SA orange juice types: research finds qualitative differences

Research by food scientist Dr Cindy Hunlun suggests that legislation about fruit juice labelling should be revised to reflect true nutritional value and health properties.

SA orange juice types: research finds qualitative differences
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New research has shown that not all orange juice available at South African retail outlets is equally healthy. It depends on the region from which the oranges originate, additives, the variety, and whether the juice was freshly squeezed or made from a concentrate.

This is according to Dr Cindy Hunlun, who undertook the first study of its kind in South Africa on the chemical composition and nutritional value of locally produced orange juice. She received a doctorate in Food Science on this subject from Stellenbosch University in March.

According to a statement released by the university, Hunlun worked in the juice manufacturing industry for five years before being appointed lecturer at the Cape Peninsula University of Technology (CPUT). She then started work on her doctoral thesis, titled “Characterising the flavonoid profile of various citrus varieties and investigating the effect of processing on the flavonoid content.”

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According to her supervisor, Dr Gunnar Sigge of the Stellenbosch University Department of Food Science, much work has been done in the agricultural industry on the cultivation and packaging of citrus fruit, but local research into health benefits has been minimal. As much as two million tons of oranges are harvested annually for the export market and local consumption. Some of these are also processed into value-added products such as orange juice.

As part of her research, Hunlun investigated the chemical and phenolic content (which influences nutritional value) of three orange varieties cultivated on a large scale in South Africa: mandarin, navel and Valencia. She also compared the nutritional content of frozen orange concentrate with that of freshly squeezed juice, and the antioxidant level, a measure of good health values.

Hunlun collected orange juice samples from two cultivation areas, the Western and Eastern Cape, over three seasons. These were analysed to determine the influence of variety, seasonality, cultivation area and post-harvest handling on the fruit’s nutritional content.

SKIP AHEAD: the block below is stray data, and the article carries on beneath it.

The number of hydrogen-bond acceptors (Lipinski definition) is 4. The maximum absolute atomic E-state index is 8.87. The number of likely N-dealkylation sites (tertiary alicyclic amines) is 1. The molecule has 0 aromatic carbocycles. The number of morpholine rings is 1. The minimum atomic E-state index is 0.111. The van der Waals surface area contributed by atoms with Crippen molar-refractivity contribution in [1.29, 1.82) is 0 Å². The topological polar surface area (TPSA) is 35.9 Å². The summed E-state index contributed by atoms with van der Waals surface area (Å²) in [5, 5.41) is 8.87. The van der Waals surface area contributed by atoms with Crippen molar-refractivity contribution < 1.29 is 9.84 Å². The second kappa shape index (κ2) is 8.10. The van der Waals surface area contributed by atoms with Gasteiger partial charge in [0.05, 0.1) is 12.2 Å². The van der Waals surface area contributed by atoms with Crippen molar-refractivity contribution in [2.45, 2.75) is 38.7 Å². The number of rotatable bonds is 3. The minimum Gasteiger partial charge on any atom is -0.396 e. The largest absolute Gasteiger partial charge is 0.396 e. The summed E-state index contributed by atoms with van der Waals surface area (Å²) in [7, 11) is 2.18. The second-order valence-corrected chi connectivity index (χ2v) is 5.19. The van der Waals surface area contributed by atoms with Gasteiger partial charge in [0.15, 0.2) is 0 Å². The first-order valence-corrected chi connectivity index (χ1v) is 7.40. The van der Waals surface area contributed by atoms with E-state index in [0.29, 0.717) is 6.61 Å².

Fresher is better
It was found that, among others, the antioxidant levels of Eastern Cape oranges were higher than that of the fruit produced in the Western Cape, and therefore had greater nutritional value. These levels were also higher in locally produced navel and Valencia oranges than in mandarins, according to the statement.

Most orange juice found in the South African retail market is produced from concentrate that is frozen and then sold to juice producers. Hunlun found that this juice had appreciably less nutritional value than freshly squeezed juice. The latter had higher phenolic levels and contained more antioxidants than alternative options produced from concentrate.

Effects of dilution
In addition, it was found that the health value of orange juice made from frozen concentrate was also affected by the extent to which it was diluted with the juice from other fruit varieties. The formulation of juice is determined by legislation, according to which the juice of a specific fruit type, such as oranges, may be diluted with the juice of another, for example, apple, pear or grape, but may still be sold as a 100% orange juice blend.

“In the process, however, this drink loses many of the healthy characteristics that consumers assume are part of the juice made from a specific kind of fruit,” Hunlun said. She is therefore of the opinion that legislation should be amended to protect consumers, as not everyone fully understands how to interpret product labels on which dilution is indicated.

Email the Faculty of AgriSciences, Stellenbosch University at [email protected]